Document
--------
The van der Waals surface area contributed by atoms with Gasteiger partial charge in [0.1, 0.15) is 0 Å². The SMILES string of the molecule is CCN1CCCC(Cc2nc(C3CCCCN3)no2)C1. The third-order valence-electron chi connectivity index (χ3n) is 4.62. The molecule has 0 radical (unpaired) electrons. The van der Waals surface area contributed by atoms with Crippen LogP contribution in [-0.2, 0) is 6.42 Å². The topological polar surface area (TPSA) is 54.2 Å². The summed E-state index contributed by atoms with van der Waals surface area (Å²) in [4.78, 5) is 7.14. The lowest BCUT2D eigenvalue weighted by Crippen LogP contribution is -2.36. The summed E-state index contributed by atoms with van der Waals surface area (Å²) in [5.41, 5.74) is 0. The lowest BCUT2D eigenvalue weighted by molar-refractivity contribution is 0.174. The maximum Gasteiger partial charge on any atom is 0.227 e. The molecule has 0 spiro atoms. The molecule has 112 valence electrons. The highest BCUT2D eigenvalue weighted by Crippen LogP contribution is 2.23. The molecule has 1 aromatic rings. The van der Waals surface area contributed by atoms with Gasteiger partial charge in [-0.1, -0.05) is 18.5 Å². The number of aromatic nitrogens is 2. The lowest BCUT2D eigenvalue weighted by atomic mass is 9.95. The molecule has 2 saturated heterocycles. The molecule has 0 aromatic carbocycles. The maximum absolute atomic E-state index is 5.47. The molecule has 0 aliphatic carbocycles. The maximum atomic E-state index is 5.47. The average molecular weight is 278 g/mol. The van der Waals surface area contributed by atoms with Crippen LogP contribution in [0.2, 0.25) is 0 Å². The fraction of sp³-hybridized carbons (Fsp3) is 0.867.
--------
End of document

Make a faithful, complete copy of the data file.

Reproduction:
The van der Waals surface area contributed by atoms with Gasteiger partial charge in [0.1, 0.15) is 0 Å². The SMILES string of the molecule is CCN1CCCC(Cc2nc(C3CCCCN3)no2)C1. The third-order valence-electron chi connectivity index (χ3n) is 4.62. The molecule has 0 radical (unpaired) electrons. The van der Waals surface area contributed by atoms with Crippen LogP contribution in [-0.2, 0) is 6.42 Å². The topological polar surface area (TPSA) is 54.2 Å². The summed E-state index contributed by atoms with van der Waals surface area (Å²) in [4.78, 5) is 7.14. The lowest BCUT2D eigenvalue weighted by Crippen LogP contribution is -2.36. The summed E-state index contributed by atoms with van der Waals surface area (Å²) in [5.41, 5.74) is 0. The lowest BCUT2D eigenvalue weighted by molar-refractivity contribution is 0.174. The maximum Gasteiger partial charge on any atom is 0.227 e. The molecule has 0 spiro atoms. The molecule has 112 valence electrons. The highest BCUT2D eigenvalue weighted by Crippen LogP contribution is 2.23. The molecule has 1 aromatic rings. The van der Waals surface area contributed by atoms with Gasteiger partial charge in [-0.1, -0.05) is 18.5 Å². The number of aromatic nitrogens is 2. The lowest BCUT2D eigenvalue weighted by atomic mass is 9.95. The molecule has 2 saturated heterocycles. The molecule has 0 aromatic carbocycles. The maximum absolute atomic E-state index is 5.47. The molecule has 0 aliphatic carbocycles. The maximum atomic E-state index is 5.47. The average molecular weight is 278 g/mol. The van der Waals surface area contributed by atoms with Crippen LogP contribution in [0.2, 0.25) is 0 Å². The fraction of sp³-hybridized carbons (Fsp3) is 0.867.